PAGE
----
Paul Frederick de Quincey

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Paul Frederick de Quincey (26 November 1828 – 15 April 1894) was a 19th-century Member of Parliament in Auckland, New Zealand.

Early life[edit]

De Quincey was born at Grasmere, Westmoreland. He was the son of the great English writer Thomas De Quincey. He received his education at the High School, Edinburgh, and at the Lasswade School, near that city.[1] He entered the army in 1845 as ensign in the 70th Regiment, and served with distinction in India from 1846 to 1860, when, having become successively captain and major of brigade on the permanent staff of the Bengal Presidency, he was ordered with his old regiment, which he had rejoined after serving with several others, for active service in New Zealand.[1]

New Zealand[edit]

Colonel de Quincey arrived in that colony in May 1861, served there for a time, commanded the 1st Company Transport Corps, and then rejoined his regiment; but seeing no prospect of returning to India without sacrificing his position, sold out, and turned his attention to farming, with the unsatisfactory results usually experienced by military men. In 1863, the war in the Waikato breaking out, and the Auckland Militia being called out for active service, he was appointed to the command of the left wing of the 3rd Battalion Artillery, with a captain's commission and without pay, and embodied it on those terms.[1] Major-General Galloway, under whom he had served in India, on being appointed to the command of the colonial forces selected Captain de Quincey as his military secretary, to which appointment he was gazetted with the rank of major, and soon afterwards he was gazetted to a lieutenant-colonelcy. On General Galloway leaving the colony in 1864, he was succeeded in the command by Colonel Haultain, Lieut.-Col. de Quincey continuing as military secretary.[1]

Since the Waikato war in the Auckland Province finished in 1864, he lived principally in the country.[1] For a time, he was acting coroner in Howick.[2]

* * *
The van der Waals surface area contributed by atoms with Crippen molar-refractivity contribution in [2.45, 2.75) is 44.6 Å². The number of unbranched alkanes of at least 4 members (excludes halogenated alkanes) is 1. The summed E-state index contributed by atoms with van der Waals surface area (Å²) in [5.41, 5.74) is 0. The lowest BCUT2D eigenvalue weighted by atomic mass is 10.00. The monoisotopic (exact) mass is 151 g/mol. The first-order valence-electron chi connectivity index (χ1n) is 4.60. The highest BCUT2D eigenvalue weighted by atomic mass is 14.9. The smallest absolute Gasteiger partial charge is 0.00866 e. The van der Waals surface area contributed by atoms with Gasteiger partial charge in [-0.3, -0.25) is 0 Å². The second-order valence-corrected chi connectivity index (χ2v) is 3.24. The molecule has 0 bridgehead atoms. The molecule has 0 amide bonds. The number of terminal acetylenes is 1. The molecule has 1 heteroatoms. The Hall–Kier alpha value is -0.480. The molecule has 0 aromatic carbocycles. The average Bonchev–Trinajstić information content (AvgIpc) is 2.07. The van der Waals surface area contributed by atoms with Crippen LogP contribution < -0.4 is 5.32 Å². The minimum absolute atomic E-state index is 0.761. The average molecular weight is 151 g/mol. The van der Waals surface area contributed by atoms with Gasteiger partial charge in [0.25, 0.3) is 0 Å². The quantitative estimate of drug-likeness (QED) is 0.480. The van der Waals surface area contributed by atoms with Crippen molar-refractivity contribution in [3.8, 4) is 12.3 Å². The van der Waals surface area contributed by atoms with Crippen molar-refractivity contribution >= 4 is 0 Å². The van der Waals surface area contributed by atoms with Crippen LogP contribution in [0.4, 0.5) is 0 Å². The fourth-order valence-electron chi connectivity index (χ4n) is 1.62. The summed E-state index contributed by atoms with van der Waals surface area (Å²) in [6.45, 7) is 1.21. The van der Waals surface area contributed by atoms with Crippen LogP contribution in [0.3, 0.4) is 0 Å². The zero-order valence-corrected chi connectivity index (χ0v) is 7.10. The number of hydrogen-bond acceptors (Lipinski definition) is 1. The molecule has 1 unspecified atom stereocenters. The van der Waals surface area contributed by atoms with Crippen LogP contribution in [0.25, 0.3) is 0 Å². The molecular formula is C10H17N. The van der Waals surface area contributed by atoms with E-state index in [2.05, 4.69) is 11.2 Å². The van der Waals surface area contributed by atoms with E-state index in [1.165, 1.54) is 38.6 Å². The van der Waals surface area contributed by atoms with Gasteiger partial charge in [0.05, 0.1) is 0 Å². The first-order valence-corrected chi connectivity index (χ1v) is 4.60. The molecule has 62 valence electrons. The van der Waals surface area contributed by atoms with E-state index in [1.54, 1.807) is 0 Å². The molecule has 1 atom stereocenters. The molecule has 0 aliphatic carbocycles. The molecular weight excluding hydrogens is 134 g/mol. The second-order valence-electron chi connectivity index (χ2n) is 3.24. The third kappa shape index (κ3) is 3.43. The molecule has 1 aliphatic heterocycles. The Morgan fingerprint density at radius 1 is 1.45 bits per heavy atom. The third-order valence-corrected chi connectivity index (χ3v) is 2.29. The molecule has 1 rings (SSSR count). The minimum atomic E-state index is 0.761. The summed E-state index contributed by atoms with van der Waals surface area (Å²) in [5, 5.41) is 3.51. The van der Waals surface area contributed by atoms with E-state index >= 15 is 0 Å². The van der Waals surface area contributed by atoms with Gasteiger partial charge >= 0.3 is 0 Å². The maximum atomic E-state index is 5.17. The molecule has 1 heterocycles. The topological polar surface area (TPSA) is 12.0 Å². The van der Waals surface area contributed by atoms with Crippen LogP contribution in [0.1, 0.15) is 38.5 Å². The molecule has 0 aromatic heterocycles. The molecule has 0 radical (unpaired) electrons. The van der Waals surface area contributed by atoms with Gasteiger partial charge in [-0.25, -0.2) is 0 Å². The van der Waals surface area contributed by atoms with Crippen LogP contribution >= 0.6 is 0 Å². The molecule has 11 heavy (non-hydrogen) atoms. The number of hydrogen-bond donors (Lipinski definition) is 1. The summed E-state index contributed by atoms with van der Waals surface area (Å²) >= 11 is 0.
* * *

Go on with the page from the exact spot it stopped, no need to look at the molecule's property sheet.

On 13 February 1866, he married Charlotte Emily Pilling at Howick. She was the widow of Captain Oswald Pilling.[3] His stepdaughter was Florence Henrietta Pilling, who married John FitzRoy Beresford Peacocke in 1875.[4] Peacocke's father, Stephen Ponsonby Peacocke, had been a member of the New Zealand Legislative Council until his death in 1872.[5]

New Zealand Parliament
Years Term Electorate Party
1866–1867 4th Pensioner Settlements Independent

De Quincey represented the Pensioner Settlements electorate in Parliament from 1866 to 1867, when he resigned.[6]

In 1889, he was appointed as Serjeant-at-Arms of the House of Representatives by the Speaker.[1] He held this role until his death and was succeeded by William Fraser.[7]

He died at his residence, Cambridge House in Vincent Street in central Auckland, on Sunday, 15 April 1894. He was buried in nearby Purewa.[8]


  1. ^ a b c d e f Mennell, Philip (1892). "Wikisource link to De Quincey, Lieut.-Col. Paul Frederick". The Dictionary of Australasian Biography. London: Hutchinson & Co. Wikisource 
  2. ^ "Obituary". Auckland Star. XXV (90). 16 April 1894. p. 3. Retrieved 10 December 2013.
  3. ^ "Marriage". Daily Southern Cross. XXII (2681). 19 February 1866. p. 4. Retrieved 10 December 2013.
  4. ^ "The Waikato militia, 4th regiment - Biographies". Dent family connections. Archived from the original on 5 May 2013. Retrieved 10 December 2013.
  5. ^ Wilson 1985, p. 161.
  6. ^ Wilson 1985, p. 192.
  7. ^ "Cabinet Appointments". Auckland Star. XXV (93). 19 April 1894. p. 9. Retrieved 10 December 2013.
  8. ^ "Death of Colonel de Quincey". The New Zealand Herald. XXXI (9486). 16 April 1894. p. 5. Retrieved 10 December 2013.


  • Wilson, James Oakley (1985) [First published in 1913]. New Zealand Parliamentary Record, 1840–1984 (4th ed.). Wellington: V.R. Ward, Govt. Printer. OCLC 154283103.
New Zealand Parliament
Preceded by
William Mason
Member of Parliament for Pensioner Settlements
Succeeded by
John Kerr (Auckland politician)